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I send you by this mail copy of paper entitled "Family Fiction", containing story "How Dasdy Came Through. It is a poor sketchy sort of affair, and it is quite possibl
ye that the writer of "How Sal Came Through" never saw it, or having seen it forgot that he had seen it, and reproduced the plot unconsciously. However, if you will read my sketch first, you will perceive the correspondence. The Century story is dramatic, and evidently carefully studied—(mine is neither)—so carefully studied in fact that it almosts[sic] suggests an effort to disguisemake it as unlike mine as possible, assuming of course that the writer had read mine. The events of my story are laid since the war, in town, among yellow people, so to speak; the other seems to be laid before the war, in the country, among black people. In my sketch, the mother suggests religion as a solace for disappointed love; in the other the suggestion comes from the young mistress. The climax is varied a little. In my opinion, the latter story is as skillfully and effectually changed as it would be possible to vary a story without telling another. Or perhaps, less invidiously
speaking, if I were going to adapt somebody else's story, I would vary it in just that way. I don't wish to charge the writer of "How Sal Came Through" with plagiarism; and yet I have enough of the literary instinct to resent‸plagiarism it in the abstract, and still more when it is from a contemporary writer, and that writer myself.
Kindly pursue the course you suggested, and tell me what you think. If you conclude it is a plagiarism, consider it your own discovery and do as you like about it. If you think it merely a coincidence, and perhaps hardly that, my lips are sealed on the subject. To say anything would be much ado about nothing, perhaps, in any event, for I don't think much of the story in either form.1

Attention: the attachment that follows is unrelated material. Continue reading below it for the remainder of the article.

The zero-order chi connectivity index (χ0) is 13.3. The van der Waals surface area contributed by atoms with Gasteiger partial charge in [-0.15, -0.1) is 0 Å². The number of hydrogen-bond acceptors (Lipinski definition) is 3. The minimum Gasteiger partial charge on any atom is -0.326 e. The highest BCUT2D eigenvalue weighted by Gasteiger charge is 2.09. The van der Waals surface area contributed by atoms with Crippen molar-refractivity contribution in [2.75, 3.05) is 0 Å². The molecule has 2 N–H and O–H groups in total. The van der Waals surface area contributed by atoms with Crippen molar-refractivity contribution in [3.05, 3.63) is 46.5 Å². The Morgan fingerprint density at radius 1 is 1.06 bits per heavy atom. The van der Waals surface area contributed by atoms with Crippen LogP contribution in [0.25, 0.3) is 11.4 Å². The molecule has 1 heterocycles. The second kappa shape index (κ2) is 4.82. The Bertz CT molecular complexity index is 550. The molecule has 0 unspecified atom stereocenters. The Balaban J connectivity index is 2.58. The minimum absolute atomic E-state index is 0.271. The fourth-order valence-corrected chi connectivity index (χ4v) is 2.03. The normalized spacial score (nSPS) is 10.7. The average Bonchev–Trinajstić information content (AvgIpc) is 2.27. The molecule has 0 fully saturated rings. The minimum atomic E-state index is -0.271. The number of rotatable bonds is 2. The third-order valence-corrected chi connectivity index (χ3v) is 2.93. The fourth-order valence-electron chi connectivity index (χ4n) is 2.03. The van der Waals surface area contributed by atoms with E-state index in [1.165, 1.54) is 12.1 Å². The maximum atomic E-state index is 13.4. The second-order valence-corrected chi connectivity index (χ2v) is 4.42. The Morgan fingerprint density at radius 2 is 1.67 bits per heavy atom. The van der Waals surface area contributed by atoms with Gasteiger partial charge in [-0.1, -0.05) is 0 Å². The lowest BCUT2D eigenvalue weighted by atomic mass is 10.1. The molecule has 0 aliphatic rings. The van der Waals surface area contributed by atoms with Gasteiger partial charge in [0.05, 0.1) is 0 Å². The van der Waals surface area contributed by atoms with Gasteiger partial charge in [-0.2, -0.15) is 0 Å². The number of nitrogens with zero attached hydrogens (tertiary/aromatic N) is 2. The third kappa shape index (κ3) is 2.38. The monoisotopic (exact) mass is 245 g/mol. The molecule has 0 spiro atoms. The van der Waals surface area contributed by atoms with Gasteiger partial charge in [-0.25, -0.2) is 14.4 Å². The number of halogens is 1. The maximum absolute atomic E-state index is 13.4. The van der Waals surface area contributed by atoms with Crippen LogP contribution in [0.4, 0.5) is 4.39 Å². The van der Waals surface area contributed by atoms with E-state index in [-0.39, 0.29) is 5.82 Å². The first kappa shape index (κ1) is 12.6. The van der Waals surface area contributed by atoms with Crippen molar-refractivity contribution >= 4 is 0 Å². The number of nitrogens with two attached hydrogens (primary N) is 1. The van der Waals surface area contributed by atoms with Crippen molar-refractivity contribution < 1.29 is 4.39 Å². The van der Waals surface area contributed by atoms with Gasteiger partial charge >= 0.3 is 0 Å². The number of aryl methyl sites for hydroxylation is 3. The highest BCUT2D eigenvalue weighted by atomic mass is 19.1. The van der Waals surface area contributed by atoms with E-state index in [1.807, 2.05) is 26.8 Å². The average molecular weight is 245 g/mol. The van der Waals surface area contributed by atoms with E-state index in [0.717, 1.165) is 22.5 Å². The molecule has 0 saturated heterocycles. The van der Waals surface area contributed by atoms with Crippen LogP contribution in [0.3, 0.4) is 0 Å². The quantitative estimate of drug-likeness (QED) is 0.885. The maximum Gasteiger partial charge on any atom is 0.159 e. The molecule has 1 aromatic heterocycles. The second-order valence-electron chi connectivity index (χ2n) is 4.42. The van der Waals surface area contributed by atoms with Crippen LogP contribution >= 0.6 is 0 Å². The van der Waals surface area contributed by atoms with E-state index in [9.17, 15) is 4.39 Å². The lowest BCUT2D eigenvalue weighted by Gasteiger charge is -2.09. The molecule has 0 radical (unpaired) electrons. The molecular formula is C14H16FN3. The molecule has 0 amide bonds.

Has the Open Letter Club published another pamphlet? I must ask a little longer indulgence for my article on Southern schools;2 the subject is not likely to become untimely for some years to come.Yours very respectfully, Chas. W. Chesnutt.
P.S. Absence from the city has prevented my sending you this paper sooner—
Correspondent: George Washington Cable (1844–1925) was a reporter, novelist, and critic. He began his career at the New Orleans Times-Picayune, writing nearly one hundred columns in two years. After working on a collection of journalistic essays based mostly on historical accounts, Cable turned to writing short stories, novellas, and novels, typically set in New Orleans. In the 1880s, Cable began lecturing, writing essays, and forming organizations focused on social reform, specifically in the areas of Black rights and prison conditions, and in 1885 he moved to Northampton, MA. Cable and Chesnutt met for the first time in Cleveland, on December 21, 1888, at the Congregational Club's Forefather's Day celebration, where Cable was the principal speaker. They began corresponding immediately, and in mid-1889 Cable offered to employ Chesnutt as his secretary in Northampton, MA; Chesnutt declined. Cable visited the Chesnutt home in the fall of 1889, and for two years, their correspondence was frequent, typically about Cable's political efforts on race issues, Chesnutt's writings, or recent publications. After 1891, they corresponded only occasionally.